The vulnerability exists on the program's Windows 98, 98 Second Edition, ME, 2000 Service Pack 4 and XP Service Packs 1 and 2.
The Redmond, Wash., company said the issue was initially reported in May, but as a stability issue that caused the browser to close.
"Since then, new information has been posted that indicates remote code execution could be possible. Microsoft is concerned that this new report of a vulnerability in Internet Explorer was not disclosed responsibly, potentially putting computer users at risk," the company said on its website.
Advising users to be careful opening links in emails, Microsoft said a malicious user would have to use social engineering to lure a user to a harmful website.
"In a web-based attack scenario, an attacker would have to host a website that contains a webpage that is used to exploit this vulnerability," Microsoft said. "An attacker would have no way to force users to visit a malicious website. Instead, an attacker would have to persuade them to visit the website, typically by getting them to click a link that takes them to the attacker's website."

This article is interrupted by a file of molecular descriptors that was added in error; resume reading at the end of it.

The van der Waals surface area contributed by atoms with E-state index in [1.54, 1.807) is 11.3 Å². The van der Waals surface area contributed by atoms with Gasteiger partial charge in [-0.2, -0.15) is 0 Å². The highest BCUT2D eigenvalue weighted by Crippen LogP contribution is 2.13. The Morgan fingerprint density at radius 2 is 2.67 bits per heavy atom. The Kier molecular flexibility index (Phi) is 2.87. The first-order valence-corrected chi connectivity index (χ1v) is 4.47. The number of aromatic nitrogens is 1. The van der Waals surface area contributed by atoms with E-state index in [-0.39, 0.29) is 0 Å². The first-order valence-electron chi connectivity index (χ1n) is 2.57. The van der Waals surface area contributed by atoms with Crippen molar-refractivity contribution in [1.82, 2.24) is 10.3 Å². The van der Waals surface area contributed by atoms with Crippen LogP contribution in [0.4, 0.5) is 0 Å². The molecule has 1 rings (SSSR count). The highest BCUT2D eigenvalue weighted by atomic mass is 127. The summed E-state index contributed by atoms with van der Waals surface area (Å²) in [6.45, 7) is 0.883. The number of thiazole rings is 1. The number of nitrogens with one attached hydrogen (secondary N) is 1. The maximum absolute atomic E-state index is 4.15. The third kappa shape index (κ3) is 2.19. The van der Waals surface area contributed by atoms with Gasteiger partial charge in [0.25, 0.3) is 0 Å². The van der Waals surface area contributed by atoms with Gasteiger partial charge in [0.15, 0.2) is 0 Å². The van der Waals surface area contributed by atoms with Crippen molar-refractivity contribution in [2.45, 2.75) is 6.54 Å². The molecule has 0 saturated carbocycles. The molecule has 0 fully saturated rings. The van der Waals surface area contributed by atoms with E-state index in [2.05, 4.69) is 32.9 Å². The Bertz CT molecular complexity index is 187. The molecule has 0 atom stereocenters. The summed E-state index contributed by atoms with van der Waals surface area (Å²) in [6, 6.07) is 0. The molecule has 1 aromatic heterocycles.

Microsoft's next "Patch Tuesday" distribution is scheduled for Dec. 13.
An advisory on the U.S. Computer Emergency Readiness Team website also told users not to trust unsolicited links and to disable active scripting.
"Disabling Active scripting in the Internet Zone (or any zone used by an attacker) appears to prevent exploitation of this vulnerability," the agency warned.
Secunia said the vulnerability, discovered by Benjamin Tobias Franz, "is caused due to certain objects not being initialized correctly when the window() function is used in conjunction with theevent."